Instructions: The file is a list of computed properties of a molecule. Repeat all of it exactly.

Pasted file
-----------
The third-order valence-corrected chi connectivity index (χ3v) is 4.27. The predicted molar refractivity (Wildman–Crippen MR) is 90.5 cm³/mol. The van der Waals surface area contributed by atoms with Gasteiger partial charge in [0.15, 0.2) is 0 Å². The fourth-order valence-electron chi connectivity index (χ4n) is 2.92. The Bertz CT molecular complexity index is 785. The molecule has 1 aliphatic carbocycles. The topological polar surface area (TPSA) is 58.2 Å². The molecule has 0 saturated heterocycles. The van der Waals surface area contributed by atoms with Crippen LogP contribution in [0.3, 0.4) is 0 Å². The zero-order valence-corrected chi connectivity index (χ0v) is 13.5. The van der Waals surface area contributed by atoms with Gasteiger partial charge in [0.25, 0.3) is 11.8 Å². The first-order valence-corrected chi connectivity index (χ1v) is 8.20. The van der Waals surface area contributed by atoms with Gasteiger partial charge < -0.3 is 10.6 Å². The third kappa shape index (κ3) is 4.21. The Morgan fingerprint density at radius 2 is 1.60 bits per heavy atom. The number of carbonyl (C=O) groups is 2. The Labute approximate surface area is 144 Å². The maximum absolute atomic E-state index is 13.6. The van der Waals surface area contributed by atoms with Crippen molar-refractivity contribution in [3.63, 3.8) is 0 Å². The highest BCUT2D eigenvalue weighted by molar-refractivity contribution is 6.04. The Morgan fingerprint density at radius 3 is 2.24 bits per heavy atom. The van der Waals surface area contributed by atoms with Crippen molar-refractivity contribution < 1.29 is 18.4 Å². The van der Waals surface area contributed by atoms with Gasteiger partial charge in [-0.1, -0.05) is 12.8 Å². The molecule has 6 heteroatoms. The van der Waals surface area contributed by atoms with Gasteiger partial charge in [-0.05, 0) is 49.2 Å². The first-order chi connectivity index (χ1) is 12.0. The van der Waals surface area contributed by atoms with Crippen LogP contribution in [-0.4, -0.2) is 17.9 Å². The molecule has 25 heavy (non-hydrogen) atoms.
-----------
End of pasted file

The third-order valence-corrected chi connectivity index (χ3v) is 4.27. The predicted molar refractivity (Wildman–Crippen MR) is 90.5 cm³/mol. The van der Waals surface area contributed by atoms with Gasteiger partial charge in [0.15, 0.2) is 0 Å². The fourth-order valence-electron chi connectivity index (χ4n) is 2.92. The Bertz CT molecular complexity index is 785. The molecule has 1 aliphatic carbocycles. The topological polar surface area (TPSA) is 58.2 Å². The molecule has 0 saturated heterocycles. The van der Waals surface area contributed by atoms with Crippen LogP contribution in [0.3, 0.4) is 0 Å². The zero-order valence-corrected chi connectivity index (χ0v) is 13.5. The van der Waals surface area contributed by atoms with Gasteiger partial charge in [0.25, 0.3) is 11.8 Å². The first-order valence-corrected chi connectivity index (χ1v) is 8.20. The van der Waals surface area contributed by atoms with Gasteiger partial charge < -0.3 is 10.6 Å². The third kappa shape index (κ3) is 4.21. The Morgan fingerprint density at radius 2 is 1.60 bits per heavy atom. The number of carbonyl (C=O) groups is 2. The Labute approximate surface area is 144 Å². The maximum absolute atomic E-state index is 13.6. The van der Waals surface area contributed by atoms with Crippen molar-refractivity contribution in [3.63, 3.8) is 0 Å². The highest BCUT2D eigenvalue weighted by molar-refractivity contribution is 6.04. The Morgan fingerprint density at radius 3 is 2.24 bits per heavy atom. The van der Waals surface area contributed by atoms with Crippen molar-refractivity contribution < 1.29 is 18.4 Å². The van der Waals surface area contributed by atoms with Gasteiger partial charge in [-0.1, -0.05) is 12.8 Å². The molecule has 6 heteroatoms. The van der Waals surface area contributed by atoms with Gasteiger partial charge in [-0.05, 0) is 49.2 Å². The first-order chi connectivity index (χ1) is 12.0. The van der Waals surface area contributed by atoms with Crippen LogP contribution in [-0.4, -0.2) is 17.9 Å². The molecule has 25 heavy (non-hydrogen) atoms.